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doi.org/10.36284/celelon.oa1

ISBN: 978-1-951414-00-9

December 2019

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December 2019

In chapter 4 of Pedagogical Partnerships: A How-To Guide for Faculty, Students, and Academic Developers in Higher Education, we mention that there are different ways of conceptualizing feedback that are worth considering in the context of student-faculty pedagogical partnerships. In this resource we share the approach that Leslie Ortquist-Ahrens, Director of the Center for Teaching and Learning and Director of Faculty Development at Berea College, has developed.

Douglas Stone and Sheila Heen. (2014). Thanks for the Feedback: The Science and Art of Receiving Feedback Well.  Penguin.

Stone and Heen are lecturers on Law at Harvard Law School and work with the Harvard Negotiation Project.  They are also co-authors with Bruce Patton of Difficult Conversations: How to Discuss What Matters Most (2000).

Three types of feedback*

Appreciation—involves letting the receiver be “seen” and feel understood by someone in relationship with them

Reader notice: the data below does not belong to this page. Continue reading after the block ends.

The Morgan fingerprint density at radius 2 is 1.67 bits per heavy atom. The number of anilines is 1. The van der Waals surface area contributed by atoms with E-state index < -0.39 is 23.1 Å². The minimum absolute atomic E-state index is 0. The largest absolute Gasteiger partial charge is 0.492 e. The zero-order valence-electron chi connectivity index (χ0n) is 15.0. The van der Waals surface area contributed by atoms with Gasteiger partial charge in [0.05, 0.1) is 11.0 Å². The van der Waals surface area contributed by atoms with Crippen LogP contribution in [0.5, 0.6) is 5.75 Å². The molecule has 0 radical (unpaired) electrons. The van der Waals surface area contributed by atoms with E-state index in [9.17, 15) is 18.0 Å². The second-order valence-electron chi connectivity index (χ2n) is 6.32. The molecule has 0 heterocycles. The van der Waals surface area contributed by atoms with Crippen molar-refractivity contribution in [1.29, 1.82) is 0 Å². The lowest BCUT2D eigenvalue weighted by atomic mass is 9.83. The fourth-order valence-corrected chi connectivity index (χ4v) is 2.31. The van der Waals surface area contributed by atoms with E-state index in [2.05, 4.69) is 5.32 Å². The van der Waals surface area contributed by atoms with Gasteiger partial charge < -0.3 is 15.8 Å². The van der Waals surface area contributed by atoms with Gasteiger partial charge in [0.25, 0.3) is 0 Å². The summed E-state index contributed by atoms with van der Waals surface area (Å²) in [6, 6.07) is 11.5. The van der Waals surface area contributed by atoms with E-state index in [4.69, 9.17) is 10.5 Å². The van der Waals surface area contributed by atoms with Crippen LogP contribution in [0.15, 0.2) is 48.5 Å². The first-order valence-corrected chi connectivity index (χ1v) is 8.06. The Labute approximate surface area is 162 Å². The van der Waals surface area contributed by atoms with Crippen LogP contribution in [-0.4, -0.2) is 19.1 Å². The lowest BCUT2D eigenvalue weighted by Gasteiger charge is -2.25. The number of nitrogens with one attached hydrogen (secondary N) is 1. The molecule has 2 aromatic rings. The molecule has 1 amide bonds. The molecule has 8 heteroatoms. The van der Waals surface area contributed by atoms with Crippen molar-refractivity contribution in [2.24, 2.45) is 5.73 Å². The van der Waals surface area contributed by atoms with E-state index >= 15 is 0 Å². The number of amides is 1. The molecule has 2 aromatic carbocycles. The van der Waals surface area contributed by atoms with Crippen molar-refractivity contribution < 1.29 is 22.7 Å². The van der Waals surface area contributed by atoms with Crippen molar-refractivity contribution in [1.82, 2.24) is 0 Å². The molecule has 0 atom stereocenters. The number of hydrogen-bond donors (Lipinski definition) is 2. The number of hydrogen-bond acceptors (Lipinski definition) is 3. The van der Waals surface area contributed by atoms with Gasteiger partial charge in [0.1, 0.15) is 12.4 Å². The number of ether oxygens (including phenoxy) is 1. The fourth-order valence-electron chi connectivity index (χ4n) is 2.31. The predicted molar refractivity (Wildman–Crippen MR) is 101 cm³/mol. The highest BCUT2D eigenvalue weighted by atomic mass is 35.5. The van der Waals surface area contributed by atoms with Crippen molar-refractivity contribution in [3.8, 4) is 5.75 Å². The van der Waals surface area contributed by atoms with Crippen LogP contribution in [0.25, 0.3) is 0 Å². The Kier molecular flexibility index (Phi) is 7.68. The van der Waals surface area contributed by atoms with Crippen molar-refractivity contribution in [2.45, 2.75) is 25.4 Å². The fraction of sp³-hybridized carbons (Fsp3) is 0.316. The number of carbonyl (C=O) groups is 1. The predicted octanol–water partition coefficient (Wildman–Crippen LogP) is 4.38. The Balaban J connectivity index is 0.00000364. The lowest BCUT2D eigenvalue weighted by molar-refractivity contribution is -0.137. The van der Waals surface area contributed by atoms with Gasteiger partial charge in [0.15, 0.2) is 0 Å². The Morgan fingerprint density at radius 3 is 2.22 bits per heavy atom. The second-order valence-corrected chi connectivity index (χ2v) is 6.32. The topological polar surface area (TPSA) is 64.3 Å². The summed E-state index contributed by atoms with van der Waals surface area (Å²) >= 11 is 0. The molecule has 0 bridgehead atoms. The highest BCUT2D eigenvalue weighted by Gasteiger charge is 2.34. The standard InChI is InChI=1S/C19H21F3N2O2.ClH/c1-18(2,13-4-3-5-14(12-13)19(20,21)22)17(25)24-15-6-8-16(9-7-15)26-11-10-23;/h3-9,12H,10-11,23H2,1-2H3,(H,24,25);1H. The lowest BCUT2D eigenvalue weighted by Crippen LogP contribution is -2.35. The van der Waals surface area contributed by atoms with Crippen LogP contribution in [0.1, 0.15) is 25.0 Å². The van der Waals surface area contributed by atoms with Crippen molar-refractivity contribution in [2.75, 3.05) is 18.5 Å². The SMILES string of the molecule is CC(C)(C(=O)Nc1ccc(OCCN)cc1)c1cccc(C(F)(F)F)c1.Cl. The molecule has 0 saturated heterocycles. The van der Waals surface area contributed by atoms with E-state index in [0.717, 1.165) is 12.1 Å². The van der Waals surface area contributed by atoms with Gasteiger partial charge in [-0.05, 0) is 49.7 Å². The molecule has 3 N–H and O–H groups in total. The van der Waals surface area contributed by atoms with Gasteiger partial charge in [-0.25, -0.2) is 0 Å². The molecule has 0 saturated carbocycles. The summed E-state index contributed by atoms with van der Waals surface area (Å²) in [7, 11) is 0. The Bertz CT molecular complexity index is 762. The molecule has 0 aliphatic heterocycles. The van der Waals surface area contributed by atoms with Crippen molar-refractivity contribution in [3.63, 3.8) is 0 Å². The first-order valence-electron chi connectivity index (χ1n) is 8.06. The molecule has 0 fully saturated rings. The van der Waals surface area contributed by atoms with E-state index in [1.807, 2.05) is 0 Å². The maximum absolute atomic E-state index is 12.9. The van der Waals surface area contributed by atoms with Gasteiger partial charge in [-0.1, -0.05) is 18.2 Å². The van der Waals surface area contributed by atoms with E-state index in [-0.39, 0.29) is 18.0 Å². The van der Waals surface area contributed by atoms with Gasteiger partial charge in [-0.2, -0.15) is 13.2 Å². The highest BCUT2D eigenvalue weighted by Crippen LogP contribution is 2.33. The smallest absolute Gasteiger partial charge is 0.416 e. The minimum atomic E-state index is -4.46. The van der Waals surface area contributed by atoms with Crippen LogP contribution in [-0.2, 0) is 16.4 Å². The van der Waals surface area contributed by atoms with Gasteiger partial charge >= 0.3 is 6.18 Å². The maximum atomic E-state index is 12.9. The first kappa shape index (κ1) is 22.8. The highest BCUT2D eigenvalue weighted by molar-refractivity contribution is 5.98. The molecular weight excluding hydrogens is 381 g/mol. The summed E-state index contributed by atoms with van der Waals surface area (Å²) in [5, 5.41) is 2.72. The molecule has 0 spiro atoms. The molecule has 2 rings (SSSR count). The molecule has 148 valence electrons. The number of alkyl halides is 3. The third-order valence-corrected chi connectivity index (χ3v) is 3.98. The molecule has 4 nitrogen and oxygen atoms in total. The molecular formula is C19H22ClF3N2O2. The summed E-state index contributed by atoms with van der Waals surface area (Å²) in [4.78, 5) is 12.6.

Coaching—focuses on encouraging growth and development for the receiver

Evaluation—provides the receiver with information about where they stand, how they are doing in relation to a standard measure or to others

Three triggers that block feedback

Truth triggers—the content of the feedback triggers the receiver because it is perceived to be untrue, off, or unhelpful   (-> feelings:  “indignant, wronged, exasperated”)

Relationship triggers—the person providing the feedback triggers the receiver because of the relationship involved and how the receiver feels about the feedback giver or feels treated by the giver  (-> focus shifts away from the content toward the person as audacious, stupid, etc.)

Identity triggers—the receiver’s own identity is at stake in some way in relation to the feedback (-> leads to a sense of feeling ashamed, threatened, “overwhelmed, defensive, or off balance”)

Recommendations for receivers of feedback

  1. Work to clarify or assure “alignment” between the giver and the receiver of the feedback
  2. Discern what is evaluation and separate it from what is actually coaching or appreciation
  3. “Know your tendencies”**
  4. “Disentangle the ‘what’ from the ‘who’”**
  5. Be curious and learn more about the feedback by asking questions (what does this mean? in what circumstances? what are the exact changes that need to happen?  etc.)
  6.  “Ask for just one thing”**
  7. “Engage in small experiments”**

 

* Heen & Stone (2014).  Thanks for the Feedback: The Art and Science of Receiving Feedback Well. New York: Penguin.

**Heen & Stone (2014).  “Find the Coaching the Criticism.” Harvard Business Review.  Jan-Feb.

Provided by Leslie Ortquist-Ahrens, Director of the Center for Teaching and Learning and Director of Faculty Development at Berea College